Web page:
Crime and punishment

Why cancel culture can’t deliver justice and accountability

Emily Washburn, Guest Writer

by Ella Jennings

Dwight Schrute once said, “Better 1,000 innocent men be locked up than one guilty man roam free.” Obviously, this scene is supposed to be ironic, but lately, Dwight has not been far off the mark. Increasingly, the arena of social justice has moved to social media, where people can cancel each other for all manner of sins. Too often, the innocent get caught in the crossfire.

Here, I define cancel culture as unique to social media; people have been ostracized from communities for years for real or perceived wrongdoings, but social media enables complete strangers to pass judgement on the actions of others from across the globe. These interactions  — global groups of people exerting negative pressure via social media posts on wrongdoers — characterize cancel culture today.  

 People generally categorize cancel culture in one of two ways: either it’s indicative of a series of petty, politically motivated witch hunts designed to ruin the lives of innocent Americans or it’s a benevolent, grassroots uprising of citizens dedicated to calling out the wrongdoings of the powerful and privileged.

The truth is somewhere in the middle. I am confident everyone can think of at least one person who deserves to be canceled to the end that they are removed from a position of power. That being said, I contend that canceling does not hold the privileged accountable for their actions so much as enable people to pass uncompromising judgements on decontextualized people and their actions. In as much as this is true, canceling is a problematic practice that should not be encouraged. 

Defenders of cancel culture frame canceling as a tool for the underprivileged to dispense justice and hold the privileged accountable. I intend to show that canceling is a poor tool to achieve these ends.

First, let’s look at whether cancel culture is able to distribute justice. Justice is defined here as “the quality of being just; fairness” and “the principle of moral rightness; decency.” The problem here is that the world does not subscribe to a singular moral code and everyone has a different definition of fairness. Things that seem absolutely morally wrong to some can seem absolutely justified to others — just look at issues like abortion or immigration!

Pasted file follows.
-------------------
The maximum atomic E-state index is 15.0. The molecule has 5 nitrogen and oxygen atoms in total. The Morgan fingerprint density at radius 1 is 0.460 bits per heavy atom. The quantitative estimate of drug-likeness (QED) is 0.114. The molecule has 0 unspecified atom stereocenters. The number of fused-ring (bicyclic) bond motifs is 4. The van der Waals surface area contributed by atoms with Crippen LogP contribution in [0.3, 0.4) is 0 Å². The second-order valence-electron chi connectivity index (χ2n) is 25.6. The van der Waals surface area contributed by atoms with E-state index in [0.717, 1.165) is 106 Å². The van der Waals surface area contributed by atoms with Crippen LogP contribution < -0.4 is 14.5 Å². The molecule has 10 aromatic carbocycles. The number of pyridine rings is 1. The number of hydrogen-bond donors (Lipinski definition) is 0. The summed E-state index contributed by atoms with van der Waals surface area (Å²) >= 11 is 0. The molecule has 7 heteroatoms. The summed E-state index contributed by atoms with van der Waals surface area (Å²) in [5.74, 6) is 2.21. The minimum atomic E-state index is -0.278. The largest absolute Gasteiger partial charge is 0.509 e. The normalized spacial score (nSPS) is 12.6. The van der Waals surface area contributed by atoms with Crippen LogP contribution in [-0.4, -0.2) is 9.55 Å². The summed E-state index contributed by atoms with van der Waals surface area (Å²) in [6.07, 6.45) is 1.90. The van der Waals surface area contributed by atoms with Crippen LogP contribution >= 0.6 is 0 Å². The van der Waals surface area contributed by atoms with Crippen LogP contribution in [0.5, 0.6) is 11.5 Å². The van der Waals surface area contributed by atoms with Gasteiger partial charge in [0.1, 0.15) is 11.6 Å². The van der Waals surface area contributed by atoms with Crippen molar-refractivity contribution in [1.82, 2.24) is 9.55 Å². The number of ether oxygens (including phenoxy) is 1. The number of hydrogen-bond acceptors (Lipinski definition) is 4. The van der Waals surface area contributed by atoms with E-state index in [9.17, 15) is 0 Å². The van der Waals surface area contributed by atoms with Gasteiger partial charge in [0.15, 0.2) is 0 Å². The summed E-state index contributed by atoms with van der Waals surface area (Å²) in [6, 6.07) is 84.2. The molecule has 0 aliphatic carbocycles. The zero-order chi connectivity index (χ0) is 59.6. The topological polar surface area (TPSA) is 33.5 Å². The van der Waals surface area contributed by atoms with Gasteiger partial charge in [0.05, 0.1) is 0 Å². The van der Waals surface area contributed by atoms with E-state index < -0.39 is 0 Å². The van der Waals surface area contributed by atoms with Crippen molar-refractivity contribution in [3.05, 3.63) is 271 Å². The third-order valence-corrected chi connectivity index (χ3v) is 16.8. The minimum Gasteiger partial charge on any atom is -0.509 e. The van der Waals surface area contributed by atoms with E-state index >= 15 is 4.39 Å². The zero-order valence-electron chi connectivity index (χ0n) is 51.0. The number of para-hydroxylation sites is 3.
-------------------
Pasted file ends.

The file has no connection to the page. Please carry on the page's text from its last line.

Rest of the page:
Social media is an amalgamation of these differing views, such that justice is not dispensed equally. One example is the difference between Kevin Hart and Dave Chappelle. Both men are popular Black comedians with some problematic humor in their pasts. Hart was canceled on social media and did not host the Oscars in 2019. Chappelle has only faced censure in the past week.

The level of justice dispensed also differs: take Hilaria Baldwin and Prince Andrew. Hilaria Baldwin was accused of faking her Spanish heritage by adopting a Spanish accent. It’s an open secret that Prince Andrew engaged in the child sex ring cultivated by Jeffrey Epstein. Though they were accused of different offenses of varying degrees of seriousness, both faced a cancellation focused on humiliation through satire and memes. Neither faced any physical consequences. In contrast, Tucker Carlson, who was accused of racism like Baldwin, faced threats of serious harm in his cancellation, such that what started on social media ended with a group of protesters breaking down Carlson’s front door. 

Additionally, justice through cancellation assumes that everyone has access to accurate information about the perpetrators’ actions. This assumption is rarely true and the spread of disinformation frequently leads to the cancellation of people who didn’t deserve it. Take the case of Ellie Kemper, who was accused of participating in a pageant run by an organization tied to the Ku Klux Klan. A week later, such claims were debunked, but only after Kemper had apologized and been the target of Twitter mockery for several days. Or look at Daniel Elder, who was accused of being a racist after denouncing white protesters who burned down a courthouse in Tennessee.